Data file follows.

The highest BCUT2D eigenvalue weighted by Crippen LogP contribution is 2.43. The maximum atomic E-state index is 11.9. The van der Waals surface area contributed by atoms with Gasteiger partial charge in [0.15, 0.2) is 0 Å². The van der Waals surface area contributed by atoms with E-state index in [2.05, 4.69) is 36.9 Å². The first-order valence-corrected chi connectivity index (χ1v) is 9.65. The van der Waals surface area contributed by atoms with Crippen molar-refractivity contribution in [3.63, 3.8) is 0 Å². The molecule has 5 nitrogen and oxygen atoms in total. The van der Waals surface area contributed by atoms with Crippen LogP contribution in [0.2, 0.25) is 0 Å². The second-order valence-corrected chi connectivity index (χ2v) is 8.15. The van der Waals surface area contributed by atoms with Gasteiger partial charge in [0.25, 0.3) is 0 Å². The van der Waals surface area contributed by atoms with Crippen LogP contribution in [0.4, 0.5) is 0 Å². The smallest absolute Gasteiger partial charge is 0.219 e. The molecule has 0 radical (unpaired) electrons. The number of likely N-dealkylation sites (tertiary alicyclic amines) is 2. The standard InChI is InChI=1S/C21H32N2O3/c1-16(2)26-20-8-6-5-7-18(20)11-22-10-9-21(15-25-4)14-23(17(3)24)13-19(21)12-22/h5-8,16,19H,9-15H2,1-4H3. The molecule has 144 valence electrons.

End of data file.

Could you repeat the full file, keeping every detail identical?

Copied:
The highest BCUT2D eigenvalue weighted by Crippen LogP contribution is 2.43. The maximum atomic E-state index is 11.9. The van der Waals surface area contributed by atoms with Gasteiger partial charge in [0.15, 0.2) is 0 Å². The van der Waals surface area contributed by atoms with E-state index in [2.05, 4.69) is 36.9 Å². The first-order valence-corrected chi connectivity index (χ1v) is 9.65. The van der Waals surface area contributed by atoms with Crippen molar-refractivity contribution in [3.63, 3.8) is 0 Å². The molecule has 5 nitrogen and oxygen atoms in total. The van der Waals surface area contributed by atoms with Crippen LogP contribution in [0.2, 0.25) is 0 Å². The second-order valence-corrected chi connectivity index (χ2v) is 8.15. The van der Waals surface area contributed by atoms with Gasteiger partial charge in [0.25, 0.3) is 0 Å². The van der Waals surface area contributed by atoms with Crippen LogP contribution in [0.4, 0.5) is 0 Å². The smallest absolute Gasteiger partial charge is 0.219 e. The molecule has 0 radical (unpaired) electrons. The number of likely N-dealkylation sites (tertiary alicyclic amines) is 2. The standard InChI is InChI=1S/C21H32N2O3/c1-16(2)26-20-8-6-5-7-18(20)11-22-10-9-21(15-25-4)14-23(17(3)24)13-19(21)12-22/h5-8,16,19H,9-15H2,1-4H3. The molecule has 144 valence electrons.